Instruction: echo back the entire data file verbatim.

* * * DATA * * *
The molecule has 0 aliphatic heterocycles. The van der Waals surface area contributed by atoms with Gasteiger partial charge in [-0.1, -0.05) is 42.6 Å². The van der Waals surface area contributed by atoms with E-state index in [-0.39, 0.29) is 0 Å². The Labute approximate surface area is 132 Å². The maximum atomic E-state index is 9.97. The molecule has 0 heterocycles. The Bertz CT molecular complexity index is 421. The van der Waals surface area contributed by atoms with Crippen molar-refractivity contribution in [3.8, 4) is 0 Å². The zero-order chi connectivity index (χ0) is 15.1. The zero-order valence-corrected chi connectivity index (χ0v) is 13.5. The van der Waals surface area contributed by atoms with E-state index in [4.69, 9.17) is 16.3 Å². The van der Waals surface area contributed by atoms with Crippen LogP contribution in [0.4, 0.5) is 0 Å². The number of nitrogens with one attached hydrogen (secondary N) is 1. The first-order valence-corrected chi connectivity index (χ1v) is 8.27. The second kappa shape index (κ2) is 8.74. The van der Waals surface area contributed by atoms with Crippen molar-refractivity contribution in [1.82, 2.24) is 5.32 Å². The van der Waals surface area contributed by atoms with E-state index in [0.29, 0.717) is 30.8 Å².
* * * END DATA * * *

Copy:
The molecule has 0 aliphatic heterocycles. The van der Waals surface area contributed by atoms with Gasteiger partial charge in [-0.1, -0.05) is 42.6 Å². The van der Waals surface area contributed by atoms with E-state index in [-0.39, 0.29) is 0 Å². The Labute approximate surface area is 132 Å². The maximum atomic E-state index is 9.97. The molecule has 0 heterocycles. The Bertz CT molecular complexity index is 421. The van der Waals surface area contributed by atoms with Crippen molar-refractivity contribution in [3.8, 4) is 0 Å². The zero-order chi connectivity index (χ0) is 15.1. The zero-order valence-corrected chi connectivity index (χ0v) is 13.5. The van der Waals surface area contributed by atoms with E-state index in [4.69, 9.17) is 16.3 Å². The van der Waals surface area contributed by atoms with Crippen LogP contribution in [0.4, 0.5) is 0 Å². The number of nitrogens with one attached hydrogen (secondary N) is 1. The first-order valence-corrected chi connectivity index (χ1v) is 8.27. The second kappa shape index (κ2) is 8.74. The van der Waals surface area contributed by atoms with Crippen molar-refractivity contribution in [1.82, 2.24) is 5.32 Å². The van der Waals surface area contributed by atoms with E-state index in [0.29, 0.717) is 30.8 Å².